Developing close, personal relationships with clients can cause problems and awkward situations that you didn’t anticipate even though getting personal is essential to your role as a trainer. There is a subtlety in striking the balance between establishing rapport and laying the foundation of a business relationship from the first initial contact.
You need your client to trust you, to like you, and to have faith in your professional abilities. You also need to make it clear that the ultimate goal of the conversation is business.
If you feel even the slightest bit uncomfortable with the initial interaction, know that you always have the option to refuse the client or refer to someone else.
It can get complicated as the client-trainer relationship progresses over time, however. Things may have begun perfectly innocently, but somewhere along the line, feelings may have developed.
If the client begins making comments, sending inappropriate texts, or even making physical advances, how you handle that moment will dictate if that relationship can be salvaged or should be ended immediately.
Having been in this situation a few times myself, I can say with honesty that I wish I had handled it better.
One relationship, in particular, was years long and involved one of my highest-paying clients, whose wife was also a client. He was so shy for years that I almost didn’t believe that he was being inappropriate because it didn’t seem characteristic of who I knew him to be.
I ignored the comments at first (which were only texts initially). When he started to become more suggestive I asked him to stop. I was married, he was married, this was crossing a line. I went wrong by telling him that my husband would be very upset if he found out, rather than saying I would not tolerate his behavior.
He backed off some, but never completely… I allowed myself to feel uncomfortable and devalued as a person for another two years. His intention was to flatter me, or “to have fun” as he put it. But the impact was anything but. I betrayed my own self-respect because the money was good and on some level, I was afraid of hurting him!
Since there are no clear rules on how to properly handle these scenarios, the best you can do is to think through potential situations and how you might respond. If I could go back and respond differently to the experience I described above (an extreme example, I think), I would have told him that one more inappropriate comment uttered and I would no longer be his trainer.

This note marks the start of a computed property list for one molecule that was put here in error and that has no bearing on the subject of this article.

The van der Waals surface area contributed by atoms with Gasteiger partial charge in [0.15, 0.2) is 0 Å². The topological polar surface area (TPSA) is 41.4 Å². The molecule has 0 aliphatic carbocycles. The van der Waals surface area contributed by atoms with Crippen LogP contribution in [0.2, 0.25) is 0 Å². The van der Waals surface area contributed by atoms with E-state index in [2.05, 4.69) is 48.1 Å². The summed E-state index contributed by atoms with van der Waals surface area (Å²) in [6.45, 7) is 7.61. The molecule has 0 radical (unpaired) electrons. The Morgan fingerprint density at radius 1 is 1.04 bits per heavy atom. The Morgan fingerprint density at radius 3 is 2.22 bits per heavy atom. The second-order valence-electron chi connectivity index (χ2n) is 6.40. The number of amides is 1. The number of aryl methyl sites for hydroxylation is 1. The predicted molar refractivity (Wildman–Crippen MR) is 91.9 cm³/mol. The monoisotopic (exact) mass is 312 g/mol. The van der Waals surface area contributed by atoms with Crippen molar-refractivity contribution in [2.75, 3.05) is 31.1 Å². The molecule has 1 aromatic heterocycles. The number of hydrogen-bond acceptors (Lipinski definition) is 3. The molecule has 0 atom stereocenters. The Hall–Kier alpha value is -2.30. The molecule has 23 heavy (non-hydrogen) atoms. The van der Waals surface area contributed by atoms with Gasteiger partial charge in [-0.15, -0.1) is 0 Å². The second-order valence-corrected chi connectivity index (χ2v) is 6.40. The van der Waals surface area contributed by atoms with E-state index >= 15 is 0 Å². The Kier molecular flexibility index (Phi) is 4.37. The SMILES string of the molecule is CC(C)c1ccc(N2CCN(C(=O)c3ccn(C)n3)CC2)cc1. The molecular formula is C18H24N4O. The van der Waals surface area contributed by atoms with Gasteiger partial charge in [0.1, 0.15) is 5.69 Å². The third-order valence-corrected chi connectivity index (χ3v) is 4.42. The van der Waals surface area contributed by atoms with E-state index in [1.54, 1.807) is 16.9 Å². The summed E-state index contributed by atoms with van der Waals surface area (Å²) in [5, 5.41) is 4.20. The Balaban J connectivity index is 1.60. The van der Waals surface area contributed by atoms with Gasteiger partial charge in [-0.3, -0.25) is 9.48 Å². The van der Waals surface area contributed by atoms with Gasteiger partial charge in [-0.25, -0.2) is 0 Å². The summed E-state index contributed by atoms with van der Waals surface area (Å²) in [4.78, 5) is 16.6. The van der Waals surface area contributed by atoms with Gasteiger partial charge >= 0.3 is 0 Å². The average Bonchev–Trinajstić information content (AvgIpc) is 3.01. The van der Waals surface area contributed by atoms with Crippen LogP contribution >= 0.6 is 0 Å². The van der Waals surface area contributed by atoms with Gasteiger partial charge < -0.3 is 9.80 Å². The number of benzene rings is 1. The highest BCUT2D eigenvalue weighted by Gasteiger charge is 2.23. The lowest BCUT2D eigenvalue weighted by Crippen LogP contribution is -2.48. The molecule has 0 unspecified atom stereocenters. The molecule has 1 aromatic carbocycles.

A more likely scenario is a client might pay an over-the-line compliment on your physique.
Be prepared for such moments with the right response, such as, “I know you’re trying to be complimentary, but I’d appreciate it if you didn’t make that kind of comment.” If you don’t want to lose the client, then you have to be diplomatic in how you respond. It’s entirely possible for some to move beyond that moment and never see it repeated.
Determine your threshold of what you’re willing to put up with.
Maybe you have a “three strikes, you’re out” rule. But if one incident was enough to put you off permanently, honor that, and refer the client to someone else. I recommend being honest in your reasons for terminating the relationship. Sometimes people don’t know that their behavior is offensive and need to be told.
Lastly, do recognize the difference between someone behaving inappropriately and outright assault. Unwanted flirtation and being grabbed are two different things. Certainly, being forced to do anything against your will is unmistakably a crime.
Trust your instincts and remember that any situation that makes you feel uncomfortable is a red flag. If you’re unsure of what to do, confide in a trusted mentor, supervisor, colleague or friend.